Women Underrepresented Within CV Clinical Trial Leadership Roles
The underrepresentation of women in cardiovascular clinical trial leadership was highlighted in a research letter published Aug. 31 in JAMA Internal Medicine.
Kara J. Denby, MD, et al., sought to describe representation of women within leadership committees of cardiovascular clinical trials and in lead authorship positions of ensuing trial publications. The authors examined data from 200 clinical trial results published in JAMA, The Lancet and New England Journal of Medicine from Jan. 1, 2014 to Dec. 31, 2018.
Of the 2,433 committee members from the 200 trials studied, 270 (11.1%)were women. Women represented a median of 10.1% of committees, and a mean of 5.4% to 6.3% of leadership committees. Of the 200 trials, 83 (41.5%) had no female investigators, 111 (55.5%) had no female physicians on their leadership committees and only 19 had leadership committees made up of more than 25% women. Women accounted for only 18.5 of 200 (9.3%) first authors and 20 (10%) last authors.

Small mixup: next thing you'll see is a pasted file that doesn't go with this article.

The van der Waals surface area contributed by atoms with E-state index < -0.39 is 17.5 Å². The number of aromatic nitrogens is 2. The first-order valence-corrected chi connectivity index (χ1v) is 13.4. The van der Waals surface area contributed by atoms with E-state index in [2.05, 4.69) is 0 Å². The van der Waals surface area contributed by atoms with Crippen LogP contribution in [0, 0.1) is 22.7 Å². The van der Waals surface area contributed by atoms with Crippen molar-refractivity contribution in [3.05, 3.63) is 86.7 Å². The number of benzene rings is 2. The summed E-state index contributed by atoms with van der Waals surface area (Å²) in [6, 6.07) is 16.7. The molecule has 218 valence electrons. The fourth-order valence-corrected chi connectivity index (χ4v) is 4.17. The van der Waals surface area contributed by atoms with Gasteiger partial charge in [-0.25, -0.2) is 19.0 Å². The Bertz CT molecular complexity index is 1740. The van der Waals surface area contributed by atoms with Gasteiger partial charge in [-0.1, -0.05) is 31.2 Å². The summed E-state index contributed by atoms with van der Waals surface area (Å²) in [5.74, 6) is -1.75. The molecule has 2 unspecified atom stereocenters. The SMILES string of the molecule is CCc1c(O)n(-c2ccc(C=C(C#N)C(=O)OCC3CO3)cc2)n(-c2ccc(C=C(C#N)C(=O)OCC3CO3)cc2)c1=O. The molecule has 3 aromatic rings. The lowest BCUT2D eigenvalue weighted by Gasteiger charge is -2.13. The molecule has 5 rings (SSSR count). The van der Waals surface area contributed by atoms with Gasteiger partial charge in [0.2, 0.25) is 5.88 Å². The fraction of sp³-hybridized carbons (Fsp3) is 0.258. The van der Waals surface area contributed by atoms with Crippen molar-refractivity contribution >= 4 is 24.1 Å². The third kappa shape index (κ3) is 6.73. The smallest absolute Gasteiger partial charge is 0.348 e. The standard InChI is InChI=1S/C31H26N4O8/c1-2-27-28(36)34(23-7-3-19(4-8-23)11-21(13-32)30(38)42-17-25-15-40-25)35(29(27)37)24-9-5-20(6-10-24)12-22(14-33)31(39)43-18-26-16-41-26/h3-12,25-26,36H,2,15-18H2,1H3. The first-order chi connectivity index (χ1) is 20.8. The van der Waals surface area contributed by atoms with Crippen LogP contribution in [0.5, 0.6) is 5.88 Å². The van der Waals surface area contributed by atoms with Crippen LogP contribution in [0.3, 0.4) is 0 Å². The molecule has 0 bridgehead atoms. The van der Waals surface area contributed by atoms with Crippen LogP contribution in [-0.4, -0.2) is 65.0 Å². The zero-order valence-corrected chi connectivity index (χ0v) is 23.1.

"Our findings provide additional evidence of gender disparities in scientific leadership," write the authors of the study. "Prior research suggests that research teams with gender heterogeneity may produce higher quality research. Greater visibility of women in clinical trial leaderships positions can enhance recruitment of female trial participants and attract more female investigators to cardiovascular clinical research."
Keywords: Female, Authorship, Committee Membership, Leadership, Physicians, Women, Publications, Writing, Internal Medicine
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